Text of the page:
arguable. On the most general level, it seems reasonable to
believe that the workers, the Earth and Nature generally,
and the implements of production (including their intel-
lectual components), all combine to make capitalist pro-
duction, including the production of a surplus, possible.
But who can determine, and how can it possibly be deter-
mined, precisely who is responsible for what? Marx insists
that labor is responsible for the entirety of production and
deserves the fruits; consequently, the capitalists, who reap
all the surplus, are nothing more than parasites. But if cap-
ital is not simply the product of labor, that is, is not just
dead labor, then all the elements that participate in and are
responsible for production-the workers, the social layers
responsible for developing technology, the Earth, capital,
and even the capitalists, who manage production-all
deserve a portion of the surplus product. In fact, it could
even be argued that the ability of society to produce an
economic surplus is entirely the result, not of the produc-
tive power of labor, but of the productive power of tech-
nology and therefore, under capitalism, of capital. And it
this were so, the workers would not be exploited at all, but
would merely be receiving their fair share of what is pro-
duced. This, of course, is what the capitalists and their
apologists argue, and the proof they offer is that this is
what the market, the only objective standard for judging
value in their view, determines.

It seems to me that, in reality, no one knows what the rela-
tive shares that labor, the Earth and capital contribute to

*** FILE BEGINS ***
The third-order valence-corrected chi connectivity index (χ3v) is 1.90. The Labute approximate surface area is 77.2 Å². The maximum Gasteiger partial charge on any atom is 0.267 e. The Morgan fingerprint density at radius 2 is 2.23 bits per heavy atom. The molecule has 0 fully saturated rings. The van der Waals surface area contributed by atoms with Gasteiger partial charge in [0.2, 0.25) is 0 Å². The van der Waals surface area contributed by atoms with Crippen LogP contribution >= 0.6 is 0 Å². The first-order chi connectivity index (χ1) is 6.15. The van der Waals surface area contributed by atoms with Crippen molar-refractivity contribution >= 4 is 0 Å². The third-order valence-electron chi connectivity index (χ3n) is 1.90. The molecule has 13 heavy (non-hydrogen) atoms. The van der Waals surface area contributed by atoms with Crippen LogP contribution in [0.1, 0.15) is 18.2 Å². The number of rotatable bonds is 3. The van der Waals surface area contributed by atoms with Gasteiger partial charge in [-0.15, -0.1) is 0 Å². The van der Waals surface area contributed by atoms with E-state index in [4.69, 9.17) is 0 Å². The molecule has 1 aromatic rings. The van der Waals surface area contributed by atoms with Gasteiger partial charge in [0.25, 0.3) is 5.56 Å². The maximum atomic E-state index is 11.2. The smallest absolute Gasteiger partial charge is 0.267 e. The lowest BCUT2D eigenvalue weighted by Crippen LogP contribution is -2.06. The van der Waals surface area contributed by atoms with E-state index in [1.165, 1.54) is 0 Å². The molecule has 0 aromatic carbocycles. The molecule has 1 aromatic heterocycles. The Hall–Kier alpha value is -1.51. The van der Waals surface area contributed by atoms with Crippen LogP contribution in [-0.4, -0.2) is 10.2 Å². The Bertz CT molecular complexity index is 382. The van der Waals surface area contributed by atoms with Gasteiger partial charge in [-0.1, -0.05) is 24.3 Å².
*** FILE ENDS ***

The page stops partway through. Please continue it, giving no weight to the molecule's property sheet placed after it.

production under capitalism, and I doubt that any precise,
scientifically demonstrable answer can ever be found. But if
this is true, then Marx's claim to have scientifically demon-
strated that the workers are exploited under capitalism falls
to the ground.

Yet, one need not deny that the Earth and capital/the
means of production are productive in order to argue (I
do not say prove) that the capitalists are exploitive. The
fact that land and capital are productive does not necessar-
ily mean that the owners of these productive resources
deserve the revenue that these elements generate. If, for
example, their ownership of these resources is illegitimate,
then their collection of these revenues is also illegitimate.
What the capitalists and landlords have in their defense of
their claims to profit and rent is the fact that they own the
capital and land, and that the law and the state attest to
the legitimacy of their ownership. But mere possession
does not prove that they deserve them. So, one way to
argue that these classes are exploitive is to show that they